US-based cloud data management and data security company Rubrik has confirmed that its data was stolen using a zero-day vulnerability in the Fortra GoAnywhere secure file transfer protocol.
GoAnywhere MFT is a popular file-sharing service developed by Fortra and used by large businesses to share sensitive files securely.
Tracked as CVE-2023-0669, the vulnerability resides in the administrative web interface and could be exploited by a remote attacker to achieve remote code execution via a malicious request. Fortra released an emergency patch to address the flaw back in February 2023, warning that the bug was being actively exploited by threat actors.
Rubrik said in a statement that the company was one of the victims of a large-scale campaign against GoAnywhere MFT devices across the globe using CVE-2023-0669.
“We detected unauthorized access to a limited amount of information in one of our non-production IT testing environments as a result of the GoAnywhere vulnerability. Importantly, based on our current investigation, being conducted with the assistance of third-party forensics experts, the unauthorized access did NOT include any data we secure on behalf of our customers via any Rubrik products,” Rubrik CISO Michael Mestrovichon said.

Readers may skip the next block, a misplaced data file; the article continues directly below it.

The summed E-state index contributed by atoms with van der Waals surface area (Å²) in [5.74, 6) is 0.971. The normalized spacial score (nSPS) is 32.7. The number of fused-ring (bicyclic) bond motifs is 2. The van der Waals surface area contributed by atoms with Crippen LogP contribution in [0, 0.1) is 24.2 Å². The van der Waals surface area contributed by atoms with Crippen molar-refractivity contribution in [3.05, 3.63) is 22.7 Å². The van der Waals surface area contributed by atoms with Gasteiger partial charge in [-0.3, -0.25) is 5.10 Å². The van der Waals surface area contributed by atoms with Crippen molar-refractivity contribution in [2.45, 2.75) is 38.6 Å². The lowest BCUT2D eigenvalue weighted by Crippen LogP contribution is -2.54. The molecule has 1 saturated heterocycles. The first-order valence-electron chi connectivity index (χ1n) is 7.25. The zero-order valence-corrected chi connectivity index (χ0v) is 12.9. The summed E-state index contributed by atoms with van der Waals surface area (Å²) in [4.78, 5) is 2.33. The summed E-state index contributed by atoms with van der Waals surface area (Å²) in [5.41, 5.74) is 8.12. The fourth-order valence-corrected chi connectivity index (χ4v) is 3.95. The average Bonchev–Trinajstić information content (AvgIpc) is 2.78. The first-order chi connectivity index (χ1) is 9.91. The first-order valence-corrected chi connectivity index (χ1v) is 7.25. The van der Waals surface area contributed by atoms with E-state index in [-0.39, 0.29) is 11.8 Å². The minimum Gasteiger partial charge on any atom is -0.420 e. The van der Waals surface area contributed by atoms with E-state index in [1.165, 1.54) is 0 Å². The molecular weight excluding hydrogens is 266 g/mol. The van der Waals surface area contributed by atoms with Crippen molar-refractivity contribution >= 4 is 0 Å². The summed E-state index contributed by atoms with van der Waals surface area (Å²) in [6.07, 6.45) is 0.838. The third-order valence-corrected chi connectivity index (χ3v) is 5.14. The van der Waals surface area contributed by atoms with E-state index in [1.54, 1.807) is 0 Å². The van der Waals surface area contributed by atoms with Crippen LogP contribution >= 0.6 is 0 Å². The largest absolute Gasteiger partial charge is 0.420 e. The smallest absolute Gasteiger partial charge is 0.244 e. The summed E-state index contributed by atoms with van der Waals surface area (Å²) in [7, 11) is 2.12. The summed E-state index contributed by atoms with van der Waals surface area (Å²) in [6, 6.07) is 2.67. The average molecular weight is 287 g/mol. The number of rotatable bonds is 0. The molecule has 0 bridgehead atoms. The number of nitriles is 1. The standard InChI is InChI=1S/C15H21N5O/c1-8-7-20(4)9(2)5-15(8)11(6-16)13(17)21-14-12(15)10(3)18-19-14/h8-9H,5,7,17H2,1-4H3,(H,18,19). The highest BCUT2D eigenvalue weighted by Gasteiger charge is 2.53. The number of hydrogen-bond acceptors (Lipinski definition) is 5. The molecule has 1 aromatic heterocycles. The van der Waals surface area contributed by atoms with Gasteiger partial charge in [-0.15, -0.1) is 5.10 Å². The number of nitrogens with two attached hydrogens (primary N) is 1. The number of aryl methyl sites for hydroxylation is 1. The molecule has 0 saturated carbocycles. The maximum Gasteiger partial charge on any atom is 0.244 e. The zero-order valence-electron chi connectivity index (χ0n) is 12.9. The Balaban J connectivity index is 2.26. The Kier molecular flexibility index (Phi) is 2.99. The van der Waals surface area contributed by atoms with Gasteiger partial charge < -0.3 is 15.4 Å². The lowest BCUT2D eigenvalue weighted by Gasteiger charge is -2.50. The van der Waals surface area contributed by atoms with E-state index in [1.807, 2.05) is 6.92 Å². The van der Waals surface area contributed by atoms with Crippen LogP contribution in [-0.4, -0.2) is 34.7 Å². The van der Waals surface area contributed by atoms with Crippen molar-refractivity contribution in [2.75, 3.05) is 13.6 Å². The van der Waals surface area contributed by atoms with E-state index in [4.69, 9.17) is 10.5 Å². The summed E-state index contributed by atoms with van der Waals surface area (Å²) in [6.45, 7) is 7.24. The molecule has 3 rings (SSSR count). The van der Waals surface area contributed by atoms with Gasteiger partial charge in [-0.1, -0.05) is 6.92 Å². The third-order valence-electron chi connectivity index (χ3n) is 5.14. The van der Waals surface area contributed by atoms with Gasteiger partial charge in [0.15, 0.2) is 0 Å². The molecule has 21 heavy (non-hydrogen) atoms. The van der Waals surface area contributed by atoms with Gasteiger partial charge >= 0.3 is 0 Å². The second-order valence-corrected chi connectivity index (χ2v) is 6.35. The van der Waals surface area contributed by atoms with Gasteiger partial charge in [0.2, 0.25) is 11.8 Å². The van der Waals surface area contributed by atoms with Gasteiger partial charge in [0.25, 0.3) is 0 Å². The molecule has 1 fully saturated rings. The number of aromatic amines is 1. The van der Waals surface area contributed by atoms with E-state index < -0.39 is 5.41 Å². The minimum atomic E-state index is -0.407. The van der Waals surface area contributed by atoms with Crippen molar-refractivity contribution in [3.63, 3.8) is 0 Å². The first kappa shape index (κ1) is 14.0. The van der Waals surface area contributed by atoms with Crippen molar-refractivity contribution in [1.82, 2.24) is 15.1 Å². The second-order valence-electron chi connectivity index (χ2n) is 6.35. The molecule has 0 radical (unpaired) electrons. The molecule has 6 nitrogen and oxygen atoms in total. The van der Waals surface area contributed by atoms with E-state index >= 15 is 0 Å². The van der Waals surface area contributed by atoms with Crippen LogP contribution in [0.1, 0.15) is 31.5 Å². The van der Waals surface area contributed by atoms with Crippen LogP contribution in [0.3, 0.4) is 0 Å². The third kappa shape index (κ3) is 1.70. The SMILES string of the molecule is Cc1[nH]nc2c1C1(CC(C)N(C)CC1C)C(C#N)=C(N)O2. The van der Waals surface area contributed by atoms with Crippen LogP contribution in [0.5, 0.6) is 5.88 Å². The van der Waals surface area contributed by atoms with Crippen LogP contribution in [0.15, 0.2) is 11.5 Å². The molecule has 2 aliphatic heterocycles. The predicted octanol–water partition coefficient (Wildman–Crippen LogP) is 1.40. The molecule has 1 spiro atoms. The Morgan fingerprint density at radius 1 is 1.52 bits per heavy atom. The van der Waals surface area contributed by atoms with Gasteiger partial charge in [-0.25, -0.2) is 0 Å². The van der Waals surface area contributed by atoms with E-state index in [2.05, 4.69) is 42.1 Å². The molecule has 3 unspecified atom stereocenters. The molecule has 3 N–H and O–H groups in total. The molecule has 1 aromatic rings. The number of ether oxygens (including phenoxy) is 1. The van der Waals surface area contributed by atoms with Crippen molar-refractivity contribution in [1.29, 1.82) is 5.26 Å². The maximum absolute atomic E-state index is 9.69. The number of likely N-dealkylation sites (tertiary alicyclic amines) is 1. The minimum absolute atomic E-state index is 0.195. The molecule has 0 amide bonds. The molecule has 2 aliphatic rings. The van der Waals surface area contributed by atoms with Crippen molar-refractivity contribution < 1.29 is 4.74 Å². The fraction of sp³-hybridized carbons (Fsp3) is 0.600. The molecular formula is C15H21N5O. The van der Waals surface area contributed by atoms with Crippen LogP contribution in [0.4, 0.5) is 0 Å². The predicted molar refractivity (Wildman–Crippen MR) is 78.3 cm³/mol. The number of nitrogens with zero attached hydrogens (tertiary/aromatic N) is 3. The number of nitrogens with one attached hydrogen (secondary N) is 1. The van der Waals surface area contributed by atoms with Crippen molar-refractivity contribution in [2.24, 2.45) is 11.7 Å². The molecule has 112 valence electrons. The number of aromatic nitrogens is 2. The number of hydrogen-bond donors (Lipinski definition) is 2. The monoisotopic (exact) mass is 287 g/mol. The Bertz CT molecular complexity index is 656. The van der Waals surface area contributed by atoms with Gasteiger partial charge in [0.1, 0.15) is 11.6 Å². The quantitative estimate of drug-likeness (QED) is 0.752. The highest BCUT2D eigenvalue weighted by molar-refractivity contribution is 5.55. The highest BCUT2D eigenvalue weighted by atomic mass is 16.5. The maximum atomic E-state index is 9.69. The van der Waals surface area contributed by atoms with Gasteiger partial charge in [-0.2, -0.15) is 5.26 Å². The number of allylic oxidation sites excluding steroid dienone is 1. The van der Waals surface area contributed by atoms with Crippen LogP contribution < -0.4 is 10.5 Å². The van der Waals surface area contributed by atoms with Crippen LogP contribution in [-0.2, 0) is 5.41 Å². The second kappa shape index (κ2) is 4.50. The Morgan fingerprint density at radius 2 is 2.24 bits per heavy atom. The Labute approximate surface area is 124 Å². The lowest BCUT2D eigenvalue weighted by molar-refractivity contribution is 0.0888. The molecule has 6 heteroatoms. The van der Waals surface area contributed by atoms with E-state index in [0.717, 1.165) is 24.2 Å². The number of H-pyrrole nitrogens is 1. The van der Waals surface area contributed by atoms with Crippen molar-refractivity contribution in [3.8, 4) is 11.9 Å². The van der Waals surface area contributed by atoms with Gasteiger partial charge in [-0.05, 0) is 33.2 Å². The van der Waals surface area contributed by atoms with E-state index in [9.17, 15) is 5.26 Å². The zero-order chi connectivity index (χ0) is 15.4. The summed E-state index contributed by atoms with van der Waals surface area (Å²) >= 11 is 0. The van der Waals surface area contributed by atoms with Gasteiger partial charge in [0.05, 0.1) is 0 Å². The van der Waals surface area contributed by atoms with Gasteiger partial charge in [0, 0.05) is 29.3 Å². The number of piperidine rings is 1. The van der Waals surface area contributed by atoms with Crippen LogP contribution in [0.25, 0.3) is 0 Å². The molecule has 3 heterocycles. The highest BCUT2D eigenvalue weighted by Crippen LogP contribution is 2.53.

The affected data includes Rubrik internal sales information such as certain customer and partner company names, business contact information, and a limited number of purchase orders from Rubrik distributors. Sensitive personal data such as social security numbers, financial account numbers, or payment card numbers is said to have not been impacted in the breach.
The data breach disclosure comes after the Clop ransomware gang added Rubrik to its list of victims, sharing samples of stolen files that contain what appears to be internal Rubrik data, such as names, email addresses, and locations of employees. On its data leak site the gang stated that the data would soon be publicly released.
Earlier this month, fintech banking platform Hatch Bank disclosed a data breach after hackers stole the personal information of almost 140,000 customers using the GoAnywhere bug.